Me and my family on “the niblet” with Mt. Assiniboine making an indelible impression on our souls
It was my great pleasure to talk about Mt. Assiniboine Lodge for my August Column on Alberta at Noon. You can listen to the podcast here. I’m at the 15:10 to 18:45 mark in the tape.
The recipes and links from that piece are here.
Mt. Assiniboine Provincial Park
Mt. Assiniboine Lodge opened in 1928. It was the first ski-touring lodge in North America. It seems that the people who have worked there have fallen so deeply in love with it that they have spent most of their lives devoted to it.
This blog will give some of the history, talk about current and past owners and use pictures to show you what a few days of living and hiking at the lodge is like. I’ve described the wildflowers food and and some recipes in other posts. I hope you will explore those as well.
Frittata and scones with homemade preserves – 2nd course of breakfast – Mt. Assiniboine Lodge
photo – Karen Anderson
Each morning at Mt. Assiniboine Lodge you will hear a friendly voice just outside your cabin door softly saying (really almost singing in an angelic voice), “Good morning, I’ve brought you some hot water – see you at breakfast” and then they are gone and only the birdsong is left in their wake. The cabin and feather duvet you are lying under are toasty warm. There is very cold running water at the sink by the window where light has been drifting in and nudging you for an hour already but it is only this sweet act of truly warm care that will induce you to finally stretch your monumentally tired hiking musculature from such cozy bliss.
A quick trip to the biffy and back to that hot pail of water and then it is off to the main lodge for part one of breakfast. There will be teas and fresh coffee and a buffet of Swiss muesli, hot cereal, fruit salad, orange and cinnamon stewed prunes,homemade granola and yogurt. That is only the first course of a Mt. Assiniboine Lodge hiker/skier’s breakfast. There is always a second course straight from the ovens of this truly remote lodge nestled deep in the Canadian Rockies on the border of British Columbia and Alberta.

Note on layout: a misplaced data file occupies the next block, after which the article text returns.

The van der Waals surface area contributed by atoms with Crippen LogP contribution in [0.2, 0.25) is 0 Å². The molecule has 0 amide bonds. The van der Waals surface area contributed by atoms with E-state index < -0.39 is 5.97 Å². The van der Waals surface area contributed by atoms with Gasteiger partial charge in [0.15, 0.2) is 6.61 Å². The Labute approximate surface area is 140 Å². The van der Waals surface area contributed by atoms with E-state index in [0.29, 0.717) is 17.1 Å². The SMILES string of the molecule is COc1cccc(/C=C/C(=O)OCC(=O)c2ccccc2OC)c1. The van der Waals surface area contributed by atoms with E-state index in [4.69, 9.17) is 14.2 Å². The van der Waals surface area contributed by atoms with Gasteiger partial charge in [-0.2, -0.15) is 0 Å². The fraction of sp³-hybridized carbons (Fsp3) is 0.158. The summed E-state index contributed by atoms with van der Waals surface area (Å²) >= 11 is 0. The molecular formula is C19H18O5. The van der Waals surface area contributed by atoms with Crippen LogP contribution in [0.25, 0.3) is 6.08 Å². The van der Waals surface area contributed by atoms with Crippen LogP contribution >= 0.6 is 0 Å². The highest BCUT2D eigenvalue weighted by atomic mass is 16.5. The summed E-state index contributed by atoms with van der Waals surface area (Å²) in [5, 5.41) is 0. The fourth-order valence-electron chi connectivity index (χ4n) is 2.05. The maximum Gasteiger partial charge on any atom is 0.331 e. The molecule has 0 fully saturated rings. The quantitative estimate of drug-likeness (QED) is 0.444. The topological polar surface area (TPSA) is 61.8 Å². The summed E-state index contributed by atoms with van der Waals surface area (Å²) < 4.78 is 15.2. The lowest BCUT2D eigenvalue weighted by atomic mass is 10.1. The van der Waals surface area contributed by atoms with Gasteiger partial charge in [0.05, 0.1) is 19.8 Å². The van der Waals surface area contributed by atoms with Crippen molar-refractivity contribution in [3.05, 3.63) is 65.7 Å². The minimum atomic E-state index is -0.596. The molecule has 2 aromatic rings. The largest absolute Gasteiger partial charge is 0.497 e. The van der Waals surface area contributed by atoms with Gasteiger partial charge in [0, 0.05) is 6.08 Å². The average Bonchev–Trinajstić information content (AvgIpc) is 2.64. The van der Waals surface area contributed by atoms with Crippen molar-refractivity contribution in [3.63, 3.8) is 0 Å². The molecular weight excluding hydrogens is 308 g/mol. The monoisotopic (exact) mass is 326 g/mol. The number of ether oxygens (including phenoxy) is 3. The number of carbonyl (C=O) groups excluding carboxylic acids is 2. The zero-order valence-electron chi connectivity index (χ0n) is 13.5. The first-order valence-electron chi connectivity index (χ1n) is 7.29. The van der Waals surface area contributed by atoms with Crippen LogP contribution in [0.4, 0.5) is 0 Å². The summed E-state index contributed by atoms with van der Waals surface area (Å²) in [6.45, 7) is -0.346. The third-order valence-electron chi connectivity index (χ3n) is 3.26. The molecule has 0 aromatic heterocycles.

After breakfast the daily hiker’s lunch-to-go bounty is laid out on a table for DIY back packing nourishment. Meats, cheeses, vegetables, spreads, an assortment of freshly made rustic breads, cookies, fruits, nuts and little treats are on offer. Guests pick and choose and build a lunch that will fuel the challenge they are about to undertake.
The hosts, Andre Brenner or Claude Duchesne, announce the two guided hikes of the day and groups form based on ability and desire. At 0930 hours they go their separate ways for some serious sojourning. When they return at about 1600 hours there will be lots of fluids, fresh cheeses, fruits and vegetables waiting to help them recover and tide them over till the 1830 hours dinner bell is rung.
What follows are some pictures of the glorious meals one can expect in the most unexpected of all places – deep in the back country of Canada’s pristine Rocky Mountain wilderness.
photo – Karen Anderson
I am passionate about spending time in nature because I find it one of the easiest ways to live in the moment and savour my life in the now. I’m all-absorbed by the natural beauty of my province Alberta. Every where I look there is something magnificent.
This week I fulfilled a life-long dream of going to Mt. Assiniboine. This is a mountain which sits on the continental divide and the border of British Columbia and Alberta. There are no roads. It is only accessible via a 27 kilometer hike (which was closed due to a recent massive flood in Alberta) or a seven minute helicopter flight. I got to fly in. What a thrill.
In this post I’ll talk a bit about why Assiniboine is such a special place and then I’ll focus on some of the area’s more subtle beauty – the wildflowers of this undisturbed part of Canadian wilderness – and the power they have to help us savour our lives.